STEVE ELCOCK (b.1957): Orchestral Music, Vol. 2 - Symphony No. 5, Op. 21, Haven: Fantasia on a Theme by J.S. Bach, Op. 4, Incubus, Op. 28.

Catalogue Number: 05V001

Label: Toccata Classics

Reference: TOCC 0445

Format: CD

Price: $18.98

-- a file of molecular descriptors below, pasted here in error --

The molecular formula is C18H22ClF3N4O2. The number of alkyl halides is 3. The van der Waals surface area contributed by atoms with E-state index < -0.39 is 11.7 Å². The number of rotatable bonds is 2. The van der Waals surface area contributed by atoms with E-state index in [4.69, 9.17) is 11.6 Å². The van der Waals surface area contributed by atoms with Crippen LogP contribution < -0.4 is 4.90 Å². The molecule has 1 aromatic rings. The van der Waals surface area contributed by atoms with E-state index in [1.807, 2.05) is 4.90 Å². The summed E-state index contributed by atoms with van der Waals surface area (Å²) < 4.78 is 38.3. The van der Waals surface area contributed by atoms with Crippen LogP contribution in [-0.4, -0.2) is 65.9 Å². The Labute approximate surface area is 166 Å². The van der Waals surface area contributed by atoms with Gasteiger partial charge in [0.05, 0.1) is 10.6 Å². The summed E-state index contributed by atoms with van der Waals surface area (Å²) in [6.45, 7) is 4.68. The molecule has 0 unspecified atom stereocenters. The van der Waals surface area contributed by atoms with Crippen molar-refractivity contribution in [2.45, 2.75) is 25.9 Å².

Description: When volume 1 of Elcock's orchestral music was released, we hailed the composer - without a hint of hyperbole - as one of the music world's most exciting and overdue discoveries of recent decades. Our ecstatic write-up of that release (09T001) provides context to this wholly original, largely self-taught composer whose music lies on the northern-European axis of Nordic and British composers whose legacy includes a sizeable canon of powerful, tonal symphonies and symphonic poems. The Fifth Symphony is a kind of personal response to Beethoven’s 5th, explicitly referring to it but leading the drama in a different, far more ambiguous, direction. The opening of the first movement leaves absolutely no doubt about what is going on; a kind of thermonuclear response to Beethoven’s artillery salvo announces the work in no uncertain fashion. For the first fifty seconds we seem set for an epic battle scene depicted in a violent symphonic allegro. But, more shockingly, the conflagration blows itself out and what follows is revealed to be a huge slow movement; a hushed, withdrawn, shell-shocked adagio of unrelenting tension and unease, like one of Shostakovich’s darkest slow movements. The nearest thing to a climax is a distant echo of the opening, like a flickering monochrome newsreel of the conflict. The following section is sparely orchestrated, in an atmosphere of utter desolation. The interlocking descending thirds of Beethoven’s theme are a recurring reminder of how we got to this point. The music finally swells to a fuller texture as though finally able to articulate its lament, before finally fading out in skeletal fragments. A belligerent scherzo follows; cousin to the 'Stalin' movement in Shostakovich 10, it is based on a constant, irritable rhythmic ostinato, disquietingly related to the Beethoven motif, and immediately challenged by a syncopated counter-rhythm. The music becomes ever more warlike, finally erupting in a pounding battle scene, over which " ... woodwind and xylophone shriek out like birds of prey flying over a war zone." in the composer's words. There follows a beautiful slow movement, a moment of uncertain tranquility at the heart of the symphony, with ties to Beethoven and perhaps to Mahler and Shostakovich. The music's radiant calm is never allowed to remain unchallenged for long, though, and there is a feeling that the gentle interlude cannot last. Sure enough, the finale explodes onto the scene by mimicking the beginning of Beethoven’s triumphant final movement - which is immediately crushed and prevented from reaching its Beethovenian surging optimism. Instead, the movement, a large sonata-form structure, unleashes the energy of the symphony’s introduction, and finally its material too, in a final cataclysmic battle. Haven is an extended fantasia on the Sarabanda from Bach’s Partita No. 1 in B minor. The work is richly and generously neo-romantic, with hints of Elgar (one robust passage recalls Alassio) and Finzi, but it is not without its surprises too, as when unexpected dissonances add a bitter note to the noble Romantic elaboration of Bach's stately dance, or when militaristic vulgarity briefly threatens to invade the proceedings. Finally, the music takes on the character of a nachdichtung, a solo violin emerging to play Bach's original unadorned, in glowing relief against a crepuscular orchestral background, as though it had been there all along. Incubus is a propulsive concert overture with an eerie introduction that describes "a representation of an obsessive nightmare" - the kind of half-waking anguish of the insomniac, unable to escape into restful sleep or rational wakefulness. The piece rides a horrid, inescapable merry-go-round for eight troubling minutes before abruptly starting awake with an incongruous, out of context major chord. Siberian Symphony Orchestra; Dmitry Vasiliev.


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